UK should follow Scotland's 'harsh' Covid lockdown, Edinburgh University expert warns

The whole of the UK should follow Scotland’s model of using a “harsh lockdown” to try and eliminate coronavirus to the lowest level possible, the chairwoman of global public health at Edinburgh University has said.
Edinburgh University public health expert Professor Devi SridharEdinburgh University public health expert Professor Devi Sridhar
Edinburgh University public health expert Professor Devi Sridhar

Professor Devi Sridhar said Scotland had imposed tough measures despite having a lower infection rate than England, Wales and Northern Ireland.

She told Sky News’s Sophy Ridge On Sunday programme: “If we look at Scotland, Scotland was already running a lower infection rate but to go into quite a harsh lockdown over the holiday period, to extend the school holidays, to really try to get those numbers low, I think, I would hope the rest of the UK would follow that model, which is we have got to really crunch this.

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“We have got to eliminate as much as possible to the lowest level of this virus because that is how we will reopen our economy.”

She added that this was the lesson from East Asia, Pacific countries and Norway and Finland which have kept numbers low through public health guidance and measures.

First Minister Nicola Sturgeon announced severe lockdown restrictions for Scotland on Saturday.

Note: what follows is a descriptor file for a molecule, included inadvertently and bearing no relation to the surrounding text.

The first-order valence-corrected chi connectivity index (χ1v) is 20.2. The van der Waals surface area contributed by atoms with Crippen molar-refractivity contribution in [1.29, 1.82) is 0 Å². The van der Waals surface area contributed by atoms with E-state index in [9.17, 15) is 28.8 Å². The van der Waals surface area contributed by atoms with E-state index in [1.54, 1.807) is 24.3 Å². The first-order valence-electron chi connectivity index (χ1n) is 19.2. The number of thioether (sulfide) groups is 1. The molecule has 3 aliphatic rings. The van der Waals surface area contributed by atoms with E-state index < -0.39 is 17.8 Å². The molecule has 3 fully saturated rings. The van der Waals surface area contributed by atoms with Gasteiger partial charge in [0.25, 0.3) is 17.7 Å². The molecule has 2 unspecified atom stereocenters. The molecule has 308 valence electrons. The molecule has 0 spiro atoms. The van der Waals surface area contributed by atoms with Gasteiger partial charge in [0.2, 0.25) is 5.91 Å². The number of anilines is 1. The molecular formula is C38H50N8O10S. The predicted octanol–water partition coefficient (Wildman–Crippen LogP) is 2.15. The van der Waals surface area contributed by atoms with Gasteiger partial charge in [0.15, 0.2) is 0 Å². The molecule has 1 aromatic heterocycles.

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Indoor mixing will only be allowed on Christmas Day and most of Scotland will be put into the highest level of lockdown from Boxing Day, with a “strict travel ban” preventing travel to other parts of the UK.

Ms Sridhar also said it is too early to tell how severe the effect of the new strain of coronavirus will be. She said there are three pieces of information scientists are looking for.

“The first is, is it more infectious – is it doubling time faster – and it seems like it is, and this is what is really concerning, because it is going to become harder to supress it with our exiting tier systems,” she said.

“The second is, are health outcomes more severe – do we see more hospitalisations – and we just don’t know that yet.

“And the third is, could it evade our vaccines if it actually changes quite significantly and so we don’t know that either. It seems like the vaccines are still effective.

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“But this just also shows why supersession is important. The more virus that is circulating the more chances there are to have different mutations as well as jumps into different animals, across species and back into humans and then it is harder for us to keep a handle on the situation.”

She said schools should be kept open as much as possible during the pandemic but a distinction should be made between younger children who are unlikely to spread the virus and older pupils.

“I think we need to divide kids under 12 which we know generally have not transmitted that well between each other – we haven’t seen many outbreaks in nurseries and primary schools – and secondary schools where children are very much like adults after age 12 and how we manage those,” she said.

“But schools need to be kept open as much as possible and the way to do that is to keep our community prevalence low so viruses never even enter the school in the first place.”

She added that low level restrictions over a long period of time are “not going to work with this virus” and that a broader strategy is needed.

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